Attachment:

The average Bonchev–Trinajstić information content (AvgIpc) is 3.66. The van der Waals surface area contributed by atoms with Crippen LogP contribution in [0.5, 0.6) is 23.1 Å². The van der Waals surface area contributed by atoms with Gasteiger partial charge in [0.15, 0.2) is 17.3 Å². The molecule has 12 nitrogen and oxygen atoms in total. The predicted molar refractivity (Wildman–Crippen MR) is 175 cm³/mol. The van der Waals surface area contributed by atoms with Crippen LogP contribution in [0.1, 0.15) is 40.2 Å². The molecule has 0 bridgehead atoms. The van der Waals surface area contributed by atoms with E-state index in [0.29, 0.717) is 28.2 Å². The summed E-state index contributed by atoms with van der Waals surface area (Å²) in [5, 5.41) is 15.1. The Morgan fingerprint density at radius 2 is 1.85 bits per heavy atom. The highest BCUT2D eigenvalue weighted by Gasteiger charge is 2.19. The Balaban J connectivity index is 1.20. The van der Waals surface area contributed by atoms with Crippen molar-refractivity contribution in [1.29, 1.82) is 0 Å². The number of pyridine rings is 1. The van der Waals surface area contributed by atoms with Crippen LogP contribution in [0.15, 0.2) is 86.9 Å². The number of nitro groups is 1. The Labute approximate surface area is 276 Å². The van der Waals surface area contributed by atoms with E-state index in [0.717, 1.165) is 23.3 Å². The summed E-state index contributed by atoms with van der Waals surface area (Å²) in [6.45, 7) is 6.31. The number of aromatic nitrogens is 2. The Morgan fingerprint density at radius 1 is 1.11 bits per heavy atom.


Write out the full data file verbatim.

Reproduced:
The average Bonchev–Trinajstić information content (AvgIpc) is 3.66. The van der Waals surface area contributed by atoms with Crippen LogP contribution in [0.5, 0.6) is 23.1 Å². The van der Waals surface area contributed by atoms with Gasteiger partial charge in [0.15, 0.2) is 17.3 Å². The molecule has 12 nitrogen and oxygen atoms in total. The predicted molar refractivity (Wildman–Crippen MR) is 175 cm³/mol. The van der Waals surface area contributed by atoms with Crippen LogP contribution in [0.1, 0.15) is 40.2 Å². The molecule has 0 bridgehead atoms. The van der Waals surface area contributed by atoms with E-state index in [0.29, 0.717) is 28.2 Å². The summed E-state index contributed by atoms with van der Waals surface area (Å²) in [5, 5.41) is 15.1. The Morgan fingerprint density at radius 2 is 1.85 bits per heavy atom. The highest BCUT2D eigenvalue weighted by Gasteiger charge is 2.19. The Balaban J connectivity index is 1.20. The van der Waals surface area contributed by atoms with Crippen molar-refractivity contribution in [1.29, 1.82) is 0 Å². The number of pyridine rings is 1. The van der Waals surface area contributed by atoms with Crippen LogP contribution in [0.15, 0.2) is 86.9 Å². The number of nitro groups is 1. The Labute approximate surface area is 276 Å². The van der Waals surface area contributed by atoms with E-state index in [0.717, 1.165) is 23.3 Å². The summed E-state index contributed by atoms with van der Waals surface area (Å²) in [6.45, 7) is 6.31. The number of aromatic nitrogens is 2. The Morgan fingerprint density at radius 1 is 1.11 bits per heavy atom.